Developing pharmacological therapies to rescue mutated CFTR processing and function has been the goal of an increasing number of drug discovery programs over the past decade (reviewed in Becq et al., 2011). In vitro screening methods have led to the discovery of strong hits. However, these methods do not predict future in vivo efficacy or potential adverse effects in human. Animal testing is needed, and the mouse is the only model currently available for routine drug testing in CF. Like every animal model of human disease, the CF mouse model has been criticized, mainly based on the lack of spontaneous lung disease, most prominent in CF patients. However, it does recapitulate several phenotypical features of the human disease. Indeed, F508del-CFTR mice present typical transepithelial ion transport abnormalities (van Doorninck et al., 1995) as we (Lubamba et al., 2009,, 2008) and others (Droebner and Sandner, 2013; Saussereau et al., 2013) have demonstrated by measuring nasal potential difference. The failure of salivary glands to respond to β-adrenergic stimulation is an additional defect recapitulated in CF mice. Using normal and cftr−/− mice in a C57BL/6 background (CFTRtm1Unc), Best and Quinton have developed a rapid and straightforward method to quantify salivary secretion. Importantly, the method allows isolating the β-adrenergic component from the largely predominant cholinergic response (Best and Quinton, 2005), and thereby to test its integrity. The method was further used in wild-type mice to measure the effects of local injections of CFTR activators such as MPB-07 and genistein (Noel et al., 2008), highlighting its application to conduct preclinical in vivo studies on CFTR activity. Homozygous F508del-CFTR mice similar to those used in our work have already been studied to test the corrector effect of DMSO-soluble glafenine, an anthranilic acid derivative (Robert et al., 2010). Our current study provides additional control experiments; indeed we determined (1) the effects of the F508del-CFTR mutation relative to the FVB/129 wild-type mouse; (2) a possible influence of sex; and (3) the effect of the DMSO vehicle, all being crucial to validate this technique as a preclinical assay to study CFTR function in this CF mouse model.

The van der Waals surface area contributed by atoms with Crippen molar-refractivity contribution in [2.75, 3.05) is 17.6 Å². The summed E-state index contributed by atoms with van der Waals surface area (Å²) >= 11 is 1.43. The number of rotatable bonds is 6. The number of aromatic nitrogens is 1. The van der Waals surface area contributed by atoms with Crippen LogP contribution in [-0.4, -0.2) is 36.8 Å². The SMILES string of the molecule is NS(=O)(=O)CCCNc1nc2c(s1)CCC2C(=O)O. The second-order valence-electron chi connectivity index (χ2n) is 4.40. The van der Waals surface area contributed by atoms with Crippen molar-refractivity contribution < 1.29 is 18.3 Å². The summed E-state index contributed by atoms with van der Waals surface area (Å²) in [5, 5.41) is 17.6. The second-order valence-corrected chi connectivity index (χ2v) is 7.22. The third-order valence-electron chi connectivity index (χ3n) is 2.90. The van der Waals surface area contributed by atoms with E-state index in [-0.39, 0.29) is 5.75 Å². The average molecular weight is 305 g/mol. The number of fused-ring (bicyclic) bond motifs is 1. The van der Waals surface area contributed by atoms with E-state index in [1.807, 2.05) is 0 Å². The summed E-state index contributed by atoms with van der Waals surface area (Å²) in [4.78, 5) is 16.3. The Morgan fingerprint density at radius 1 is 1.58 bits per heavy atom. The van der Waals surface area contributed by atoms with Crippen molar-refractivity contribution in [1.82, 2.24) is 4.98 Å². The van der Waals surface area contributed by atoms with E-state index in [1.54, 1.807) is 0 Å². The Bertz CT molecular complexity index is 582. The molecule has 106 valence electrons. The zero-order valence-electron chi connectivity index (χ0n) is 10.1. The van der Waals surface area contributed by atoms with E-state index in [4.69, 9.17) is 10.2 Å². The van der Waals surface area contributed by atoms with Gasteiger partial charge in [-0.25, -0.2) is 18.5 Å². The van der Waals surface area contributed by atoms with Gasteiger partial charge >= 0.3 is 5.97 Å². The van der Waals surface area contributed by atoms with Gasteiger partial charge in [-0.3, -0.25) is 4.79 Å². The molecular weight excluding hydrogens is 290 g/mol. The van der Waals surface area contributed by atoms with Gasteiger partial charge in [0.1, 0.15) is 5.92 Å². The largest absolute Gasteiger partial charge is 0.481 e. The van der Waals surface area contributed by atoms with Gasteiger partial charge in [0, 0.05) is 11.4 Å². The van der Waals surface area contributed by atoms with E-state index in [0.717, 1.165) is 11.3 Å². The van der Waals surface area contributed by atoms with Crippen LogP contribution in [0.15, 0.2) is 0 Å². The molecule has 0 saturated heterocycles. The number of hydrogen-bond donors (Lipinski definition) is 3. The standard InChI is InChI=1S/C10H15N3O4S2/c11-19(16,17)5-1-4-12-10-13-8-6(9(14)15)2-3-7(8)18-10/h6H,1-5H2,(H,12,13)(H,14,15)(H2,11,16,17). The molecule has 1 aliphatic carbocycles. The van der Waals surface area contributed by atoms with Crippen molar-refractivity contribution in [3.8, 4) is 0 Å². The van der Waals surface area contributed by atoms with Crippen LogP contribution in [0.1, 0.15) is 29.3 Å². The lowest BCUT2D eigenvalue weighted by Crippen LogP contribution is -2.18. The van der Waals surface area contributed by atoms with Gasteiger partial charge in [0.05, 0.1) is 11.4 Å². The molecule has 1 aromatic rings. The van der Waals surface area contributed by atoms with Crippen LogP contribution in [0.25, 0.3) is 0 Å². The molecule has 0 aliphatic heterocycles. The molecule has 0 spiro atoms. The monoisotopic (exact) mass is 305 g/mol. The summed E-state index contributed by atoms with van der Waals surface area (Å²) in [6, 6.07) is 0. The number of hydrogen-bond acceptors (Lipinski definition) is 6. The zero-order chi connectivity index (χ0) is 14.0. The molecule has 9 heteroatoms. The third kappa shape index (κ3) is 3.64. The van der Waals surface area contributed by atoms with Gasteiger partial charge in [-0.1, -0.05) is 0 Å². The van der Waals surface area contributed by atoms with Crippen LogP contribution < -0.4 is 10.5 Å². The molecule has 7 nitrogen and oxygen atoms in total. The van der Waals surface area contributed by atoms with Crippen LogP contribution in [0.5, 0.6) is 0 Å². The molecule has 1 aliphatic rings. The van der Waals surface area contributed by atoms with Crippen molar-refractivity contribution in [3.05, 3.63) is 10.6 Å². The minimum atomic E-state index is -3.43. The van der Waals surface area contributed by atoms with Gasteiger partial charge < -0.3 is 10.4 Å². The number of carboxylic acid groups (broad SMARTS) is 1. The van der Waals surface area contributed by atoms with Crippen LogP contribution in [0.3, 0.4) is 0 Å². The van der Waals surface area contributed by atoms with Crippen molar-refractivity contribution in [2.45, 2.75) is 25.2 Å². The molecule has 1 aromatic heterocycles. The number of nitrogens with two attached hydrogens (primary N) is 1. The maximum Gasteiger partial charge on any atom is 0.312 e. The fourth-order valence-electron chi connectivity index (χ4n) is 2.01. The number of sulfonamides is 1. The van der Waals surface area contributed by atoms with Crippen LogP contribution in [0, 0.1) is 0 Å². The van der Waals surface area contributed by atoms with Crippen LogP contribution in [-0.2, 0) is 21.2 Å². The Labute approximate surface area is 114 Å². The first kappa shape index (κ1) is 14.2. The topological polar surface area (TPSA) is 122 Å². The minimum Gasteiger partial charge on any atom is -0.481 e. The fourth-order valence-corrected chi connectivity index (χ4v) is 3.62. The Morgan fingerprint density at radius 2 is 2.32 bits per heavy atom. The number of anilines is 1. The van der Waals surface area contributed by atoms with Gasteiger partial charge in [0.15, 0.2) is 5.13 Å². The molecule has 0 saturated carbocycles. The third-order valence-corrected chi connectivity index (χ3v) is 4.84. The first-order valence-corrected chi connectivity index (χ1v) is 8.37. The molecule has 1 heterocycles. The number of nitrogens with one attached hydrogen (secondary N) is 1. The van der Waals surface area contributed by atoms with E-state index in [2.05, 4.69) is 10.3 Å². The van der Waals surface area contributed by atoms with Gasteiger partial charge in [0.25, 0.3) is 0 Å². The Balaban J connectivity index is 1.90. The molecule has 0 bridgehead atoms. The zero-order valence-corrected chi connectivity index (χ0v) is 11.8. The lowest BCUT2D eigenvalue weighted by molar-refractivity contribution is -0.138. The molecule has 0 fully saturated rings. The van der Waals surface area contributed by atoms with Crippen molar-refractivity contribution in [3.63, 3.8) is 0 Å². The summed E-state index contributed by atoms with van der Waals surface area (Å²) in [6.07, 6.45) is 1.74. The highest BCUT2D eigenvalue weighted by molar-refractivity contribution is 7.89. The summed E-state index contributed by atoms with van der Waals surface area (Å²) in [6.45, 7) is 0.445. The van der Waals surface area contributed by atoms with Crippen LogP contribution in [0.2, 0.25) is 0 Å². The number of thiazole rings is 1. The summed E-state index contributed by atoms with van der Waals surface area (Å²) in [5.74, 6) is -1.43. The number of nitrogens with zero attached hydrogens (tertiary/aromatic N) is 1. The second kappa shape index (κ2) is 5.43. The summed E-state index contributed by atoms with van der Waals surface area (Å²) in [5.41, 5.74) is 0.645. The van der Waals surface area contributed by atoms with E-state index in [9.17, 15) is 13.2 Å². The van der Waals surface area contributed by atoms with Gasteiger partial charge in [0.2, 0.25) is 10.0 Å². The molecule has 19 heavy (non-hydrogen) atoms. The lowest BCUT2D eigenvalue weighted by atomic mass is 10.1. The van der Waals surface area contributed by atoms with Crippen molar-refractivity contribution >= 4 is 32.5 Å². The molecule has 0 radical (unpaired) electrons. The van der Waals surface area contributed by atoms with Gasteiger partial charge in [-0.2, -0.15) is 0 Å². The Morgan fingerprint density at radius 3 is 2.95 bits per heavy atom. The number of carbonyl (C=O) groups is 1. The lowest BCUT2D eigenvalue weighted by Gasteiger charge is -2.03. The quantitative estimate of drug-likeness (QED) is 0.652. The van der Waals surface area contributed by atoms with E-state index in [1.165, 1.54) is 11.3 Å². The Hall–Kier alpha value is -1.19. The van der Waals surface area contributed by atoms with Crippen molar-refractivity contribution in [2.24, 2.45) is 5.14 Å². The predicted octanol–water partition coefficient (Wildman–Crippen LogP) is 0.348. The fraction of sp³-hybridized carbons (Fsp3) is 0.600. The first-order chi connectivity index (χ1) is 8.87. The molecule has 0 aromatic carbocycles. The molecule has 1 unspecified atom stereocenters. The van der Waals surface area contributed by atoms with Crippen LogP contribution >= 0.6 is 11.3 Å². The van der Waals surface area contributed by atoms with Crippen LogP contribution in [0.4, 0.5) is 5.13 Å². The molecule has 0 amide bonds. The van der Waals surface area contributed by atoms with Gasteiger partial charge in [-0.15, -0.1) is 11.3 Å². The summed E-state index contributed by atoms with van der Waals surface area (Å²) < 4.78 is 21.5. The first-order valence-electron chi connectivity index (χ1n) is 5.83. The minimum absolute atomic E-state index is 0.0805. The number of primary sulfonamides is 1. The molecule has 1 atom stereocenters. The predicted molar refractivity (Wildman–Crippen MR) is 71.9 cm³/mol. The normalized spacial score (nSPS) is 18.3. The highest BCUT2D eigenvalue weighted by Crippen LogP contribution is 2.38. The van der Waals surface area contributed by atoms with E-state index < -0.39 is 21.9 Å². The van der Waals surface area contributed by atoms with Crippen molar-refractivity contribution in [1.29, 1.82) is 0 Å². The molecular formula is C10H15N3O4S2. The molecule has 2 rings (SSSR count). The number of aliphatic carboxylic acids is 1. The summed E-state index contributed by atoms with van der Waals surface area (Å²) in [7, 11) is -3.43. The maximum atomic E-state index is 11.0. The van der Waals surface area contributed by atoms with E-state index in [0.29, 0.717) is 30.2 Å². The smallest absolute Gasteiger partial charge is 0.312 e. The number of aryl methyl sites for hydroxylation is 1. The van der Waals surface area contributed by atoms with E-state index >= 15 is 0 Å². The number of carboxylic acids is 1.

In this study, we determined the salivary secretion rate in wild-type and F508del-CFTR homozygous and heterozygous mice. As originally reported for cftr−/− mice (Best and Quinton, 2005), atropine drastically inhibited secretion in all CFTR genotypes. The atropine-insensitive secretion was lower in CF than in wild-type mice of both sexes although it did not reach significance in male. Isoprenaline increased secretion rate in wild-type animals, but not significantly in CF mice.
An influence of sex, probably dependent on the genetic background, on the β-adrenergic component of secretion has been previously reported (Best and Quinton, 2005; Droebner and Sandner, 2013). Here we found that basal salivary secretion tended to be lower in CF male mice compared to wild-type animals, but the difference was not observed in female groups. In contrast with Best and Quinton's findings on the C57BL/6 background, our results do not suggest a major influence of sex on the different components of salivary secretion in FVB/129 wild-type animals. However, we show here that CF female mice seem to be completely refractory to isoprenaline stimulation, whereas a significant response was evident in male mice, though the response was dramatically reduced relative to wild-type animals (compare Fig. 1B and 1C). Our data are in line with those obtained in other secretory glands, such as sweat glands, that may also be influenced by sex as recently shown in CF patients (Quinton et al., 2012).